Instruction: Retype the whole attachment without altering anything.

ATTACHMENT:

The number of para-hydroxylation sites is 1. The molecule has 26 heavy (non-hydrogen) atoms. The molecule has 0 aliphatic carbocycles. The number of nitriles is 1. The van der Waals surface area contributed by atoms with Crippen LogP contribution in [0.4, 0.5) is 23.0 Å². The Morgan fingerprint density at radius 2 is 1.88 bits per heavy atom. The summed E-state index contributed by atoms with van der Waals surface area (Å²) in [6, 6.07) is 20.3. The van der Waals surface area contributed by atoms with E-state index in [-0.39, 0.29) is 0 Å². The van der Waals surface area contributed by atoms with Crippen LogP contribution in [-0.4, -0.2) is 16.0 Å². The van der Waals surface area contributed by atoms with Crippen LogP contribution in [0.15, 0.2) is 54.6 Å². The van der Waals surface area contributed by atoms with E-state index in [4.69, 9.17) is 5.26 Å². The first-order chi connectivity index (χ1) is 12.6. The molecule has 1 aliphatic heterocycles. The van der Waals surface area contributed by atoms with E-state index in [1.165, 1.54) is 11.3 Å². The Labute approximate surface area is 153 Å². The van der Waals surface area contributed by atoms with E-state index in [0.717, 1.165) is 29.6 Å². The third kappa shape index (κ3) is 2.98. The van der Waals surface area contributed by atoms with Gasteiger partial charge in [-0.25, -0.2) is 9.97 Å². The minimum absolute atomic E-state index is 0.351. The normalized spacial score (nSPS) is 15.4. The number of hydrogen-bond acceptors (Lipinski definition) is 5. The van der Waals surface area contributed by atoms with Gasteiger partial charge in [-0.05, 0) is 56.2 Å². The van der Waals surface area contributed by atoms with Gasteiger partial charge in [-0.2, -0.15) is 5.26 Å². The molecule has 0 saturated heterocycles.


The number of para-hydroxylation sites is 1. The molecule has 26 heavy (non-hydrogen) atoms. The molecule has 0 aliphatic carbocycles. The number of nitriles is 1. The van der Waals surface area contributed by atoms with Crippen LogP contribution in [0.4, 0.5) is 23.0 Å². The Morgan fingerprint density at radius 2 is 1.88 bits per heavy atom. The summed E-state index contributed by atoms with van der Waals surface area (Å²) in [6, 6.07) is 20.3. The van der Waals surface area contributed by atoms with E-state index in [-0.39, 0.29) is 0 Å². The van der Waals surface area contributed by atoms with Crippen LogP contribution in [-0.4, -0.2) is 16.0 Å². The van der Waals surface area contributed by atoms with Crippen LogP contribution in [0.15, 0.2) is 54.6 Å². The van der Waals surface area contributed by atoms with E-state index in [4.69, 9.17) is 5.26 Å². The first-order chi connectivity index (χ1) is 12.6. The molecule has 1 aliphatic heterocycles. The van der Waals surface area contributed by atoms with E-state index in [1.165, 1.54) is 11.3 Å². The Labute approximate surface area is 153 Å². The van der Waals surface area contributed by atoms with E-state index in [0.717, 1.165) is 29.6 Å². The third kappa shape index (κ3) is 2.98. The van der Waals surface area contributed by atoms with Gasteiger partial charge in [-0.25, -0.2) is 9.97 Å². The minimum absolute atomic E-state index is 0.351. The normalized spacial score (nSPS) is 15.4. The number of hydrogen-bond acceptors (Lipinski definition) is 5. The van der Waals surface area contributed by atoms with Gasteiger partial charge in [-0.05, 0) is 56.2 Å². The van der Waals surface area contributed by atoms with Gasteiger partial charge in [-0.2, -0.15) is 5.26 Å². The molecule has 0 saturated heterocycles.